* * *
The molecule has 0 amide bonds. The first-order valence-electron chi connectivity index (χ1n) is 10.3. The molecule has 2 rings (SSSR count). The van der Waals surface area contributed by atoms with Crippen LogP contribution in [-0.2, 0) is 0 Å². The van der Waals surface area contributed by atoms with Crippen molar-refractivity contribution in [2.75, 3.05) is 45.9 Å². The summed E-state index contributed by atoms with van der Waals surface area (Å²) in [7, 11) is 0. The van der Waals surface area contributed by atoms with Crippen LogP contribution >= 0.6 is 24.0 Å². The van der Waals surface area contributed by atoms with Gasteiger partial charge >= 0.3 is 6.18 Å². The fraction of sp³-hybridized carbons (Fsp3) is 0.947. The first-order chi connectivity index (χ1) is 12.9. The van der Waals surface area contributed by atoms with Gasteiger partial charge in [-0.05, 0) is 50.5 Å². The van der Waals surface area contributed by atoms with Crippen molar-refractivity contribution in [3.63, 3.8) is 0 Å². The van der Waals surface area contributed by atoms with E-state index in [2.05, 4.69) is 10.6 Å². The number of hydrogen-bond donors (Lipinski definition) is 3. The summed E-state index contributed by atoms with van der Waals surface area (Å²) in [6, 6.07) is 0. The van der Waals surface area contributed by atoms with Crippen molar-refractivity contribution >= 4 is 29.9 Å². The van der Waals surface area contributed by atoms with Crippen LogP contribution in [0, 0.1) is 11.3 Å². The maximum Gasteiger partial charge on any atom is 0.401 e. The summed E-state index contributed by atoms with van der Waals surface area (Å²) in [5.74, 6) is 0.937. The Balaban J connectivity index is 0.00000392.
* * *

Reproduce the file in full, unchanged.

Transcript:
The molecule has 0 amide bonds. The first-order valence-electron chi connectivity index (χ1n) is 10.3. The molecule has 2 rings (SSSR count). The van der Waals surface area contributed by atoms with Crippen LogP contribution in [-0.2, 0) is 0 Å². The van der Waals surface area contributed by atoms with Crippen molar-refractivity contribution in [2.75, 3.05) is 45.9 Å². The summed E-state index contributed by atoms with van der Waals surface area (Å²) in [7, 11) is 0. The van der Waals surface area contributed by atoms with Crippen LogP contribution >= 0.6 is 24.0 Å². The van der Waals surface area contributed by atoms with Gasteiger partial charge >= 0.3 is 6.18 Å². The fraction of sp³-hybridized carbons (Fsp3) is 0.947. The first-order chi connectivity index (χ1) is 12.9. The van der Waals surface area contributed by atoms with Gasteiger partial charge in [-0.05, 0) is 50.5 Å². The van der Waals surface area contributed by atoms with Crippen molar-refractivity contribution in [3.63, 3.8) is 0 Å². The van der Waals surface area contributed by atoms with E-state index in [2.05, 4.69) is 10.6 Å². The number of hydrogen-bond donors (Lipinski definition) is 3. The summed E-state index contributed by atoms with van der Waals surface area (Å²) in [6, 6.07) is 0. The van der Waals surface area contributed by atoms with Crippen molar-refractivity contribution >= 4 is 29.9 Å². The van der Waals surface area contributed by atoms with Crippen LogP contribution in [0, 0.1) is 11.3 Å². The maximum Gasteiger partial charge on any atom is 0.401 e. The summed E-state index contributed by atoms with van der Waals surface area (Å²) in [5.74, 6) is 0.937. The Balaban J connectivity index is 0.00000392.